To members of the resistance, Petschk's palace was known as the "Bakery". During the war, about half a year after the occupation, the Gestapo took over this building and set up their main office here in  the Protectorate of Bohemia and Moravia. The infamous interrogations and torture of Czech patriots and resistance fighters took place here. Acting Reich Protector Reinhard Heydrich had a court-martial established here, which in most cases sent convicts to execution or concentration camps. Many Czech patriots were martyred within the premises of this palace, a period commemorated by a memorial plaque located on the corner of the building. The Pečka Palace is often mistakenly referred to as a prison to where prisoners were brought from the prison on Pankrác. Here they were kept either in former vaults converted into cells or in a room nicknamed the "biograph". In the cinema, simple wooden benches were placed in rows of two behind each other within which three prisoners sat in each row.
Standing in front today
ϟϟ guards and Gestapo officers patrolled and walked through the rooms and observed the prisoners to see if they were sitting up straight and with their hands on their knees as ordered. They were often equipped with a baton or carabao. The room was nicknamed the biographer because of the placement of the prisoners in rows behind each other against a white wall that resembled a cinema screen, on which the prisoners mentally projected their stories during the long waits for interrogation.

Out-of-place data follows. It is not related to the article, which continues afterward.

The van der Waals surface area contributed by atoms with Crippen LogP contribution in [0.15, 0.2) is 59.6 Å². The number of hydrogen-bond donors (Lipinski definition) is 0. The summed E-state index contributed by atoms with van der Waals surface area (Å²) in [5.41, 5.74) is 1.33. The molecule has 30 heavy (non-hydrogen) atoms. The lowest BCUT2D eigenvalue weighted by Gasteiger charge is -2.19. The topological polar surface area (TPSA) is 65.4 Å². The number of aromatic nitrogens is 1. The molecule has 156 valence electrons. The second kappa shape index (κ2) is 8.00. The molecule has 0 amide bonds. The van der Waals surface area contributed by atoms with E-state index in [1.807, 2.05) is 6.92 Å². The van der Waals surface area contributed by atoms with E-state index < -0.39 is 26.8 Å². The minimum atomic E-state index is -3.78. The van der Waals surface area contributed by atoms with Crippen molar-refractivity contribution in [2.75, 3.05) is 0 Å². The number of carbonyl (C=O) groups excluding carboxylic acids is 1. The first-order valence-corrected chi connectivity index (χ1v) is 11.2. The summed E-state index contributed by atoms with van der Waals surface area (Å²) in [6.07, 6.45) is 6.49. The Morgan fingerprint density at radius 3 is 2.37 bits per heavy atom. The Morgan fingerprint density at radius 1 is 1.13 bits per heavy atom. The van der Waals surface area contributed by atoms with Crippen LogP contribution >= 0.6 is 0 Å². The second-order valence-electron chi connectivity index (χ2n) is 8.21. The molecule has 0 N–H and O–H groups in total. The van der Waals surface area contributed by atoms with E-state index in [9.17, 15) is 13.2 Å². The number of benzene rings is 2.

Today it's used by the Ministry of Industry and Trade although since the 1990s, the memorial in the basement has housed a reconstruction of the Gestapo torture chamber transferred from another room. The visit is only possible by appointment. The memorial is run by a communist veterans' organisation that is controversial in the Czech Republic given that immediately after the Gestapo left Prague, the Czechoslovak secret police StB moved into the Petschek Palace. From the beginning, the StB was a communist entity that carried out criminal acts in favour of the Communist Party of Czechoslovakia, such as the summary execution of alleged or actual collaborators, surveillance and wiretapping of leading members of other parties, or the creation of false evidence to induce opponents of the Denigrate or destroy the Communist Party. The head of the Political Intelligence Section was initially Štěpán Plaček, who used the most brutal interrogation methods in the Petschek Palace and ordered numerous liquidations. From January 1, 1948, the building was officially the headquarters of the intelligence service of the Ministry of the Interior for which the same methods were used as by the Gestapo: torture, threats, food and sleep deprivation, drugs, which were used primarily in the preparation of court proceedings against political opponents of communism or against unreliable citizens. Cases of death or lifelong maiming of the interrogated were tolerated or even considered directly desirable. This part of the building's history is still not mentioned by communist veterans in the Czech Republic. 
A plaque attached on the outer wall commemorates the Gestapo victims who were murdered in this building whilst inside implements of torture are kept on display.

Hradcany Castle

Standing where Hitler set up German headquarters and, inset,  Konstantin von Neurath being sworn in as Reich Protector of Bohemia and Moravia (although his authority was only nominal after September 1941) with Colonel General Manfred von Brauchitsch to the right.